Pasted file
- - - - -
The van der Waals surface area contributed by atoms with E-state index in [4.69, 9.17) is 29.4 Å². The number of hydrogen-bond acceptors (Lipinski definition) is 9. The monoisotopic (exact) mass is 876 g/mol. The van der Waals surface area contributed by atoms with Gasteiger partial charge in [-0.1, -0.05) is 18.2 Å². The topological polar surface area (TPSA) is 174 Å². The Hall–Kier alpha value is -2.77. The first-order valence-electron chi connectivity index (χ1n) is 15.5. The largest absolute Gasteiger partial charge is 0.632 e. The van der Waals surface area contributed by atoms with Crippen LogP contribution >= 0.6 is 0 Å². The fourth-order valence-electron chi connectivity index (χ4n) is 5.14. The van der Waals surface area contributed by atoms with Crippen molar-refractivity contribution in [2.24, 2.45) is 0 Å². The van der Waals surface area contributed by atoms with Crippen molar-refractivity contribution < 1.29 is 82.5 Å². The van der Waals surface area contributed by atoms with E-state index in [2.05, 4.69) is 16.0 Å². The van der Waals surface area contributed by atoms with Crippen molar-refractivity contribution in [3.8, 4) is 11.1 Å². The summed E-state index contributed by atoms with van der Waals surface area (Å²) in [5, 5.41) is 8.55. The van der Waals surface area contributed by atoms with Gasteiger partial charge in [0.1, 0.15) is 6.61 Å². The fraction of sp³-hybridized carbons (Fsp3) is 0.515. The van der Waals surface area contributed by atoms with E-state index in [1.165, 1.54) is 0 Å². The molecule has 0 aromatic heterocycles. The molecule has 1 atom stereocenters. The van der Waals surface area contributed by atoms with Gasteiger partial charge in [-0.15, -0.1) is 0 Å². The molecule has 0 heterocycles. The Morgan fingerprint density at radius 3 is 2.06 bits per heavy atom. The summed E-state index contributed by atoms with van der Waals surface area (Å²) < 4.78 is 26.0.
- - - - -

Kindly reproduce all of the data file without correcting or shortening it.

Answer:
The van der Waals surface area contributed by atoms with E-state index in [4.69, 9.17) is 29.4 Å². The number of hydrogen-bond acceptors (Lipinski definition) is 9. The monoisotopic (exact) mass is 876 g/mol. The van der Waals surface area contributed by atoms with Gasteiger partial charge in [-0.1, -0.05) is 18.2 Å². The topological polar surface area (TPSA) is 174 Å². The Hall–Kier alpha value is -2.77. The first-order valence-electron chi connectivity index (χ1n) is 15.5. The largest absolute Gasteiger partial charge is 0.632 e. The van der Waals surface area contributed by atoms with Crippen LogP contribution >= 0.6 is 0 Å². The fourth-order valence-electron chi connectivity index (χ4n) is 5.14. The van der Waals surface area contributed by atoms with Crippen molar-refractivity contribution in [2.24, 2.45) is 0 Å². The van der Waals surface area contributed by atoms with Crippen molar-refractivity contribution < 1.29 is 82.5 Å². The van der Waals surface area contributed by atoms with E-state index in [2.05, 4.69) is 16.0 Å². The van der Waals surface area contributed by atoms with Crippen molar-refractivity contribution in [3.8, 4) is 11.1 Å². The summed E-state index contributed by atoms with van der Waals surface area (Å²) in [5, 5.41) is 8.55. The van der Waals surface area contributed by atoms with Gasteiger partial charge in [0.1, 0.15) is 6.61 Å². The fraction of sp³-hybridized carbons (Fsp3) is 0.515. The van der Waals surface area contributed by atoms with E-state index in [1.165, 1.54) is 0 Å². The molecule has 0 aromatic heterocycles. The molecule has 1 atom stereocenters. The van der Waals surface area contributed by atoms with Gasteiger partial charge in [-0.15, -0.1) is 0 Å². The molecule has 0 heterocycles. The Morgan fingerprint density at radius 3 is 2.06 bits per heavy atom. The summed E-state index contributed by atoms with van der Waals surface area (Å²) < 4.78 is 26.0.